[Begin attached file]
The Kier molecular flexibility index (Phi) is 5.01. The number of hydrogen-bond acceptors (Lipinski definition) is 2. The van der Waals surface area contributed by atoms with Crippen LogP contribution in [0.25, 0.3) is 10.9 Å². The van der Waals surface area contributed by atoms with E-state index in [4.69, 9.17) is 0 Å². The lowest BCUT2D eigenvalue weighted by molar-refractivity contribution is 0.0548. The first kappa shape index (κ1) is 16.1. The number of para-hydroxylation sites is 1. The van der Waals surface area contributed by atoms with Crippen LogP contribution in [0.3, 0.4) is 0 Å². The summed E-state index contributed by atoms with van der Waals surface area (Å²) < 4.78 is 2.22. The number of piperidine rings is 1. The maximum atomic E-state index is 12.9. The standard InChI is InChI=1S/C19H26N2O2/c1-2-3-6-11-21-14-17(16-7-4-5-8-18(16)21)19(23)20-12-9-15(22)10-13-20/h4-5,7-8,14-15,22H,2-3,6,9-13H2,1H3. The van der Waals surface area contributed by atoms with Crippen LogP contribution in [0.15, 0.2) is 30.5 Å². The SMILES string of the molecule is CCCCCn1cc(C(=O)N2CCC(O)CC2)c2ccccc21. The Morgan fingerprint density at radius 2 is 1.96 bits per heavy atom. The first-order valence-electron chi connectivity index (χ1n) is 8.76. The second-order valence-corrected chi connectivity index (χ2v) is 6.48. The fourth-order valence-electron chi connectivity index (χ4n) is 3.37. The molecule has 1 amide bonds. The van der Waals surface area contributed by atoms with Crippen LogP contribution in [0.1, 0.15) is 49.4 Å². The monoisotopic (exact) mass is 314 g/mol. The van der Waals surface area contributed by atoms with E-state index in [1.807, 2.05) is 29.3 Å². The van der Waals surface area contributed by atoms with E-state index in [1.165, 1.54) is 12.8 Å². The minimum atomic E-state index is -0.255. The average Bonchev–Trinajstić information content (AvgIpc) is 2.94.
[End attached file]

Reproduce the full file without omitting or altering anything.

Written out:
The Kier molecular flexibility index (Phi) is 5.01. The number of hydrogen-bond acceptors (Lipinski definition) is 2. The van der Waals surface area contributed by atoms with Crippen LogP contribution in [0.25, 0.3) is 10.9 Å². The van der Waals surface area contributed by atoms with E-state index in [4.69, 9.17) is 0 Å². The lowest BCUT2D eigenvalue weighted by molar-refractivity contribution is 0.0548. The first kappa shape index (κ1) is 16.1. The number of para-hydroxylation sites is 1. The van der Waals surface area contributed by atoms with Crippen LogP contribution in [0.3, 0.4) is 0 Å². The summed E-state index contributed by atoms with van der Waals surface area (Å²) < 4.78 is 2.22. The number of piperidine rings is 1. The maximum atomic E-state index is 12.9. The standard InChI is InChI=1S/C19H26N2O2/c1-2-3-6-11-21-14-17(16-7-4-5-8-18(16)21)19(23)20-12-9-15(22)10-13-20/h4-5,7-8,14-15,22H,2-3,6,9-13H2,1H3. The van der Waals surface area contributed by atoms with Crippen LogP contribution in [0.15, 0.2) is 30.5 Å². The SMILES string of the molecule is CCCCCn1cc(C(=O)N2CCC(O)CC2)c2ccccc21. The Morgan fingerprint density at radius 2 is 1.96 bits per heavy atom. The first-order valence-electron chi connectivity index (χ1n) is 8.76. The second-order valence-corrected chi connectivity index (χ2v) is 6.48. The fourth-order valence-electron chi connectivity index (χ4n) is 3.37. The molecule has 1 amide bonds. The van der Waals surface area contributed by atoms with Crippen LogP contribution in [0.1, 0.15) is 49.4 Å². The monoisotopic (exact) mass is 314 g/mol. The van der Waals surface area contributed by atoms with E-state index in [1.807, 2.05) is 29.3 Å². The van der Waals surface area contributed by atoms with E-state index in [1.165, 1.54) is 12.8 Å². The minimum atomic E-state index is -0.255. The average Bonchev–Trinajstić information content (AvgIpc) is 2.94.